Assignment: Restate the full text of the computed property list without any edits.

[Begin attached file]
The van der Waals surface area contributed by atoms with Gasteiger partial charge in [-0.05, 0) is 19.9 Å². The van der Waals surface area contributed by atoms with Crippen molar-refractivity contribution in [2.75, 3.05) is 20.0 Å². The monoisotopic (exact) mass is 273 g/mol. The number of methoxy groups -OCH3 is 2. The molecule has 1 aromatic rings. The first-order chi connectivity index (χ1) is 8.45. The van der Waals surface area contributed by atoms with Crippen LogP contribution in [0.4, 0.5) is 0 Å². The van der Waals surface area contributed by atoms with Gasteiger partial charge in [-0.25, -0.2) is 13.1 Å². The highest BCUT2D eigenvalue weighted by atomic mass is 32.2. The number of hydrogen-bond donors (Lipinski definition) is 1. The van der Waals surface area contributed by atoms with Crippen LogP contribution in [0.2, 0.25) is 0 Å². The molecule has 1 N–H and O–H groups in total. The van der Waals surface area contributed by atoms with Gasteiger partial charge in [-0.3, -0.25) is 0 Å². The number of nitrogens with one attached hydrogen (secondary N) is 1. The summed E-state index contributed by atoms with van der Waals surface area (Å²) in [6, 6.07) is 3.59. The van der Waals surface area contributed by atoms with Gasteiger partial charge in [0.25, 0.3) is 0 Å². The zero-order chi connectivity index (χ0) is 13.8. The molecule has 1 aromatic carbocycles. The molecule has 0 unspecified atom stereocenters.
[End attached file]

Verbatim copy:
The van der Waals surface area contributed by atoms with Gasteiger partial charge in [-0.05, 0) is 19.9 Å². The van der Waals surface area contributed by atoms with Crippen molar-refractivity contribution in [2.75, 3.05) is 20.0 Å². The monoisotopic (exact) mass is 273 g/mol. The number of methoxy groups -OCH3 is 2. The molecule has 1 aromatic rings. The first-order chi connectivity index (χ1) is 8.45. The van der Waals surface area contributed by atoms with Crippen LogP contribution in [0.4, 0.5) is 0 Å². The van der Waals surface area contributed by atoms with Gasteiger partial charge in [-0.25, -0.2) is 13.1 Å². The highest BCUT2D eigenvalue weighted by atomic mass is 32.2. The number of hydrogen-bond donors (Lipinski definition) is 1. The van der Waals surface area contributed by atoms with Crippen LogP contribution in [0.2, 0.25) is 0 Å². The molecule has 1 N–H and O–H groups in total. The van der Waals surface area contributed by atoms with Gasteiger partial charge in [-0.3, -0.25) is 0 Å². The number of nitrogens with one attached hydrogen (secondary N) is 1. The summed E-state index contributed by atoms with van der Waals surface area (Å²) in [6, 6.07) is 3.59. The van der Waals surface area contributed by atoms with Gasteiger partial charge in [0.25, 0.3) is 0 Å². The zero-order chi connectivity index (χ0) is 13.8. The molecule has 1 aromatic carbocycles. The molecule has 0 unspecified atom stereocenters.